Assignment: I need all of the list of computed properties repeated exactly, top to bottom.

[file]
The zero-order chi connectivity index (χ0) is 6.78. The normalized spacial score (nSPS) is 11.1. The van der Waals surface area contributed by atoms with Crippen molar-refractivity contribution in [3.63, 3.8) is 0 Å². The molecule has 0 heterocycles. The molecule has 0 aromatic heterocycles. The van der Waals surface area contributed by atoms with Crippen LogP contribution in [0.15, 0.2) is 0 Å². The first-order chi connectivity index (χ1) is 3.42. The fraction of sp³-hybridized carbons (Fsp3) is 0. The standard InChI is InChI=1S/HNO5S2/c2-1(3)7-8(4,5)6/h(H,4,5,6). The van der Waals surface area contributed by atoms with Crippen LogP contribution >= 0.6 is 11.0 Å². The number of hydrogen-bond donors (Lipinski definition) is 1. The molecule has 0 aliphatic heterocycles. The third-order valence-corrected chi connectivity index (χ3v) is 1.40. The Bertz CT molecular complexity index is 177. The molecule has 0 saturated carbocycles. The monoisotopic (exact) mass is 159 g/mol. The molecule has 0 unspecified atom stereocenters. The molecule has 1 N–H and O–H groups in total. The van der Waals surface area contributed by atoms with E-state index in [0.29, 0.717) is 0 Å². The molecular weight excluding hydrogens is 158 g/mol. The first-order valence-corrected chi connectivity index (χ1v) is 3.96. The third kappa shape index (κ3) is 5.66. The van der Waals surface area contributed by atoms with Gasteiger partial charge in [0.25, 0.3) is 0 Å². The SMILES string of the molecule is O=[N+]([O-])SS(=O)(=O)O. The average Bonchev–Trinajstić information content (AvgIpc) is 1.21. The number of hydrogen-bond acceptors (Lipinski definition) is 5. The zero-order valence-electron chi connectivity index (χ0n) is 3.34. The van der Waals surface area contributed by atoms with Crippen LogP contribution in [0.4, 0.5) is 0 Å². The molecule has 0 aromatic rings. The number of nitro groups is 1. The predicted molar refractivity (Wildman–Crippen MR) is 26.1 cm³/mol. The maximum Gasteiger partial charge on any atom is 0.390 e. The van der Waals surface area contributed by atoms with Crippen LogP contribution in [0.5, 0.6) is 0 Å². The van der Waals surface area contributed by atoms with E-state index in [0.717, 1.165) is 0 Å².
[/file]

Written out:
The zero-order chi connectivity index (χ0) is 6.78. The normalized spacial score (nSPS) is 11.1. The van der Waals surface area contributed by atoms with Crippen molar-refractivity contribution in [3.63, 3.8) is 0 Å². The molecule has 0 heterocycles. The molecule has 0 aromatic heterocycles. The van der Waals surface area contributed by atoms with Crippen LogP contribution in [0.15, 0.2) is 0 Å². The first-order chi connectivity index (χ1) is 3.42. The fraction of sp³-hybridized carbons (Fsp3) is 0. The standard InChI is InChI=1S/HNO5S2/c2-1(3)7-8(4,5)6/h(H,4,5,6). The van der Waals surface area contributed by atoms with Crippen LogP contribution >= 0.6 is 11.0 Å². The number of hydrogen-bond donors (Lipinski definition) is 1. The molecule has 0 aliphatic heterocycles. The third-order valence-corrected chi connectivity index (χ3v) is 1.40. The Bertz CT molecular complexity index is 177. The molecule has 0 saturated carbocycles. The monoisotopic (exact) mass is 159 g/mol. The molecule has 0 unspecified atom stereocenters. The molecule has 1 N–H and O–H groups in total. The van der Waals surface area contributed by atoms with E-state index in [0.29, 0.717) is 0 Å². The molecular weight excluding hydrogens is 158 g/mol. The first-order valence-corrected chi connectivity index (χ1v) is 3.96. The third kappa shape index (κ3) is 5.66. The van der Waals surface area contributed by atoms with Gasteiger partial charge in [0.25, 0.3) is 0 Å². The SMILES string of the molecule is O=[N+]([O-])SS(=O)(=O)O. The average Bonchev–Trinajstić information content (AvgIpc) is 1.21. The number of hydrogen-bond acceptors (Lipinski definition) is 5. The zero-order valence-electron chi connectivity index (χ0n) is 3.34. The van der Waals surface area contributed by atoms with Crippen LogP contribution in [0.4, 0.5) is 0 Å². The molecule has 0 aromatic rings. The number of nitro groups is 1. The predicted molar refractivity (Wildman–Crippen MR) is 26.1 cm³/mol. The maximum Gasteiger partial charge on any atom is 0.390 e. The van der Waals surface area contributed by atoms with Crippen LogP contribution in [0.5, 0.6) is 0 Å². The van der Waals surface area contributed by atoms with E-state index in [0.717, 1.165) is 0 Å².